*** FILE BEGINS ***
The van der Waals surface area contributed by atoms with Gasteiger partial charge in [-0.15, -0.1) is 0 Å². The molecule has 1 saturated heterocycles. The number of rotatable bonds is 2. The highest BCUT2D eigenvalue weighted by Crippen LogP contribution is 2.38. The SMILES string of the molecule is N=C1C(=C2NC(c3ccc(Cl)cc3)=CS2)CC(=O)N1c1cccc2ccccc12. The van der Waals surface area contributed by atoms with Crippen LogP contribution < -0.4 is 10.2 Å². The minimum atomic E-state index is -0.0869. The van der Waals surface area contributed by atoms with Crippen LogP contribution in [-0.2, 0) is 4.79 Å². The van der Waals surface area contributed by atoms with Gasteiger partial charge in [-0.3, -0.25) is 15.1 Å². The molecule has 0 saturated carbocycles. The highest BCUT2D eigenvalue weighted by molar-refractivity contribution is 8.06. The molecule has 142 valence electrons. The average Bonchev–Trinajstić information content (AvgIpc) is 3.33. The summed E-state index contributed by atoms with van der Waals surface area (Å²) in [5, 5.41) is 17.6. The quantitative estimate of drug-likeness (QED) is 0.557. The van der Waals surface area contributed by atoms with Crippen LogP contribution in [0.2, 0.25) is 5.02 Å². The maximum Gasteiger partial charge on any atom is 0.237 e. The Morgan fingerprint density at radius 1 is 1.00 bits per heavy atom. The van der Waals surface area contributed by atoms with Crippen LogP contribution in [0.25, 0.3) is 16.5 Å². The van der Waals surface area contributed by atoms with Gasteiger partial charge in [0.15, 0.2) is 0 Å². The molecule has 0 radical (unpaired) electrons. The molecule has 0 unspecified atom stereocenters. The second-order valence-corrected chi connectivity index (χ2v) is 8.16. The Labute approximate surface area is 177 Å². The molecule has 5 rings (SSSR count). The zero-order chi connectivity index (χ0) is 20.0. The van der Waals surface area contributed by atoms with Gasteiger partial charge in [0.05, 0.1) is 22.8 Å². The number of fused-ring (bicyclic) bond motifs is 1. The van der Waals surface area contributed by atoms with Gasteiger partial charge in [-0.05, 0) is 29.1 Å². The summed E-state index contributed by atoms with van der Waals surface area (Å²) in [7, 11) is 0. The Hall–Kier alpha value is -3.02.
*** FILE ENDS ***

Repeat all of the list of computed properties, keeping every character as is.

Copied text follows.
The van der Waals surface area contributed by atoms with Gasteiger partial charge in [-0.15, -0.1) is 0 Å². The molecule has 1 saturated heterocycles. The number of rotatable bonds is 2. The highest BCUT2D eigenvalue weighted by Crippen LogP contribution is 2.38. The SMILES string of the molecule is N=C1C(=C2NC(c3ccc(Cl)cc3)=CS2)CC(=O)N1c1cccc2ccccc12. The van der Waals surface area contributed by atoms with Crippen LogP contribution < -0.4 is 10.2 Å². The minimum atomic E-state index is -0.0869. The van der Waals surface area contributed by atoms with Crippen LogP contribution in [-0.2, 0) is 4.79 Å². The van der Waals surface area contributed by atoms with Gasteiger partial charge in [-0.3, -0.25) is 15.1 Å². The molecule has 0 saturated carbocycles. The highest BCUT2D eigenvalue weighted by molar-refractivity contribution is 8.06. The molecule has 142 valence electrons. The average Bonchev–Trinajstić information content (AvgIpc) is 3.33. The summed E-state index contributed by atoms with van der Waals surface area (Å²) in [5, 5.41) is 17.6. The quantitative estimate of drug-likeness (QED) is 0.557. The van der Waals surface area contributed by atoms with Crippen LogP contribution in [0.2, 0.25) is 5.02 Å². The maximum Gasteiger partial charge on any atom is 0.237 e. The Morgan fingerprint density at radius 1 is 1.00 bits per heavy atom. The van der Waals surface area contributed by atoms with Crippen LogP contribution in [0.25, 0.3) is 16.5 Å². The van der Waals surface area contributed by atoms with Gasteiger partial charge in [0.15, 0.2) is 0 Å². The molecule has 0 radical (unpaired) electrons. The molecule has 0 unspecified atom stereocenters. The second-order valence-corrected chi connectivity index (χ2v) is 8.16. The Labute approximate surface area is 177 Å². The molecule has 5 rings (SSSR count). The zero-order chi connectivity index (χ0) is 20.0. The van der Waals surface area contributed by atoms with Gasteiger partial charge in [0.05, 0.1) is 22.8 Å². The number of fused-ring (bicyclic) bond motifs is 1. The van der Waals surface area contributed by atoms with Gasteiger partial charge in [-0.05, 0) is 29.1 Å². The summed E-state index contributed by atoms with van der Waals surface area (Å²) in [7, 11) is 0. The Hall–Kier alpha value is -3.02.